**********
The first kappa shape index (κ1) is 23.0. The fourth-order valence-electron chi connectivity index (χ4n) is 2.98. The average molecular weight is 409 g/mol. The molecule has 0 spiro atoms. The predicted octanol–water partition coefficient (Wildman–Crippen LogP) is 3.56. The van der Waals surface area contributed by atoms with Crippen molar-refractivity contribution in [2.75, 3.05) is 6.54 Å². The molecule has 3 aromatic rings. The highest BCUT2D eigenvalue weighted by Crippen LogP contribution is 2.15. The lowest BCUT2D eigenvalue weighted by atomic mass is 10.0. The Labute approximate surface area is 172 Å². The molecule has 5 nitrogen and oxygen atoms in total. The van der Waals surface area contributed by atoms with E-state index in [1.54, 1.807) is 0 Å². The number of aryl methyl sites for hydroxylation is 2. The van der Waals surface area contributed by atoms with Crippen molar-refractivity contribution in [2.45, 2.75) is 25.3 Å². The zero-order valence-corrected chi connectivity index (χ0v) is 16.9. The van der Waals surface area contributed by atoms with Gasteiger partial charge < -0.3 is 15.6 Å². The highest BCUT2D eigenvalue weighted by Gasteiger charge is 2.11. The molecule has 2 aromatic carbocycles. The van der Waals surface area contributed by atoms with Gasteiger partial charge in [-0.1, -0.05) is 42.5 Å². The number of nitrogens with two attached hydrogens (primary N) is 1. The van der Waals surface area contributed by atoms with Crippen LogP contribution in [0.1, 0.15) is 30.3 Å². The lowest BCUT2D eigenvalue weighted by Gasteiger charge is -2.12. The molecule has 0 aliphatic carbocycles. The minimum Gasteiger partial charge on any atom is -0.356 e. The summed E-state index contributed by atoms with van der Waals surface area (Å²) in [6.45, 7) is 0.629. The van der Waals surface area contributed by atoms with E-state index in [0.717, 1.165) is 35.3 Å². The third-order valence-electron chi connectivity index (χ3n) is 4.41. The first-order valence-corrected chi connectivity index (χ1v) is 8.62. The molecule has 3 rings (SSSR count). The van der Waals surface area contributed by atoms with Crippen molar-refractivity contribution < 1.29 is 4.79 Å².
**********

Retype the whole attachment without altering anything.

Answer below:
The first kappa shape index (κ1) is 23.0. The fourth-order valence-electron chi connectivity index (χ4n) is 2.98. The average molecular weight is 409 g/mol. The molecule has 0 spiro atoms. The predicted octanol–water partition coefficient (Wildman–Crippen LogP) is 3.56. The van der Waals surface area contributed by atoms with Crippen molar-refractivity contribution in [2.75, 3.05) is 6.54 Å². The molecule has 3 aromatic rings. The highest BCUT2D eigenvalue weighted by Crippen LogP contribution is 2.15. The lowest BCUT2D eigenvalue weighted by atomic mass is 10.0. The Labute approximate surface area is 172 Å². The molecule has 5 nitrogen and oxygen atoms in total. The van der Waals surface area contributed by atoms with E-state index in [1.54, 1.807) is 0 Å². The number of aryl methyl sites for hydroxylation is 2. The van der Waals surface area contributed by atoms with Crippen molar-refractivity contribution in [2.45, 2.75) is 25.3 Å². The zero-order valence-corrected chi connectivity index (χ0v) is 16.9. The van der Waals surface area contributed by atoms with Gasteiger partial charge < -0.3 is 15.6 Å². The highest BCUT2D eigenvalue weighted by Gasteiger charge is 2.11. The molecule has 2 aromatic carbocycles. The van der Waals surface area contributed by atoms with Gasteiger partial charge in [-0.1, -0.05) is 42.5 Å². The number of nitrogens with two attached hydrogens (primary N) is 1. The van der Waals surface area contributed by atoms with Crippen LogP contribution in [0.1, 0.15) is 30.3 Å². The lowest BCUT2D eigenvalue weighted by Gasteiger charge is -2.12. The molecule has 0 aliphatic carbocycles. The minimum Gasteiger partial charge on any atom is -0.356 e. The summed E-state index contributed by atoms with van der Waals surface area (Å²) in [6.45, 7) is 0.629. The van der Waals surface area contributed by atoms with E-state index in [0.717, 1.165) is 35.3 Å². The third-order valence-electron chi connectivity index (χ3n) is 4.41. The first-order valence-corrected chi connectivity index (χ1v) is 8.62. The molecule has 3 rings (SSSR count). The van der Waals surface area contributed by atoms with Crippen molar-refractivity contribution < 1.29 is 4.79 Å².